NYC office development drops to drought

Only three 500K sf properties in builder pipeline

NYC Office Development Drops to Drought

A photo illustration of Jamie Dimon and 270 Park Avenue (Getty, CrossingLights – via Wikimedia Commons)

The share of builders in New York City crazy enough to build large office towers has dropped to 30-year lows with only a handful of contenders. 

There are only three office projects spanning at least 500,000 square feet in the city’s development pipeline, with two expected to open in the next couple of years, according to JLL data reported by the New York Times. 

There could be more in the offing, but roughly 20 sizable projects that have been proposed are stuck at one stage or another and yet to break ground. Rising construction costs, elevated interest rates and a changing office culture all but guarantee some of those projects will never see the light of day.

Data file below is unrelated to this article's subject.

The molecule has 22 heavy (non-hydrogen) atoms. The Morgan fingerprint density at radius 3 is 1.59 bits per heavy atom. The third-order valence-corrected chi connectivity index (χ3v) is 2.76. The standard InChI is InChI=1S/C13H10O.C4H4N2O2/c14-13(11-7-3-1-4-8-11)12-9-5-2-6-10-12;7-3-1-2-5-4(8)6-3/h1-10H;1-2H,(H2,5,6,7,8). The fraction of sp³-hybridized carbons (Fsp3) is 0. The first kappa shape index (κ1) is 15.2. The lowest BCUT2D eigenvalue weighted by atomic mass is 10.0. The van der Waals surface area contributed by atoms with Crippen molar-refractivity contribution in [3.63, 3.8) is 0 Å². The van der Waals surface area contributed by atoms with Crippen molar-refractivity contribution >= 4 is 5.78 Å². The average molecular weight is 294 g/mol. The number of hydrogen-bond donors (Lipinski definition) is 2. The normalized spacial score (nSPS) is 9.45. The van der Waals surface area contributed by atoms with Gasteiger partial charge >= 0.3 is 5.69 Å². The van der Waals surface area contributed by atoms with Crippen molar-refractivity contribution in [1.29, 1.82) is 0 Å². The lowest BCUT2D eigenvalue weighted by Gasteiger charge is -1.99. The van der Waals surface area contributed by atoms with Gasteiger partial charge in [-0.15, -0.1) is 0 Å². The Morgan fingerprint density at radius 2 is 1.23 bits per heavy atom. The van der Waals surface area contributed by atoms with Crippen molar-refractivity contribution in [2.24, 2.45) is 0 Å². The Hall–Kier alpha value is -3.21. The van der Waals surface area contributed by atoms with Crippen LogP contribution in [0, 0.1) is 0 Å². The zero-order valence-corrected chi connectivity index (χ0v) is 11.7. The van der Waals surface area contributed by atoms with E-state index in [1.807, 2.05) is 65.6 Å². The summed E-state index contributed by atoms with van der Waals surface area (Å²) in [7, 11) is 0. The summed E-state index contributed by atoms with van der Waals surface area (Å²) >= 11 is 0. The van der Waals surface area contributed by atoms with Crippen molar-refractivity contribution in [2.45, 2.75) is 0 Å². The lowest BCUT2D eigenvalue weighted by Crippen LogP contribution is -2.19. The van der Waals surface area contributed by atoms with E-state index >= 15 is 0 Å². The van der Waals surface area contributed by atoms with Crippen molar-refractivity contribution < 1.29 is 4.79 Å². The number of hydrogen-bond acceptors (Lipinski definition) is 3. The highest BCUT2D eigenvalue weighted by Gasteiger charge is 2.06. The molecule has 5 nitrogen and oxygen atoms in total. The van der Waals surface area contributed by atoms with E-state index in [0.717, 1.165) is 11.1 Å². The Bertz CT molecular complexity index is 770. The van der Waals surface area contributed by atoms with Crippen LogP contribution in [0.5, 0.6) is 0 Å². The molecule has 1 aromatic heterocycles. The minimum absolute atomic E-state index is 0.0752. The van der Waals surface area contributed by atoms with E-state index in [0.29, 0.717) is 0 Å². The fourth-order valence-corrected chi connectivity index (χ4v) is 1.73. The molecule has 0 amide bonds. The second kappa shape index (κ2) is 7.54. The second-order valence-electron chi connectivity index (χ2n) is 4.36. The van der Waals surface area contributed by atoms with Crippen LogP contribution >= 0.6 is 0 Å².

Manhattan is facing its most dire office construction drought in decades, dating back to the savings and loans crisis of the late 1980s and early 1990s. There may not be another wave of office tower developments until the next decade at the earliest as builders size up the changing market dynamics.

“It’s hard to justify putting a shovel in the ground when you have supply-demand fundamentals that are out of whack,” said James Millon,” CBRE president James Millon told the outlet.

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The builders who are moving forward with office developments are banking on demand from tenants willing to pay a premium for modern, amenity-rich office space.  

The fundamentals of the office market aren’t doing developers any favors. 

At the end of November, Colliers recorded an availability rate of 18 percent across Manhattan office space, the highest vacancy rate recorded since the turn of the century. The average asking rent was $75 per square foot, about a third of what developers would need to charge to make offices a worthwhile investment.

Holden Walter-Warner

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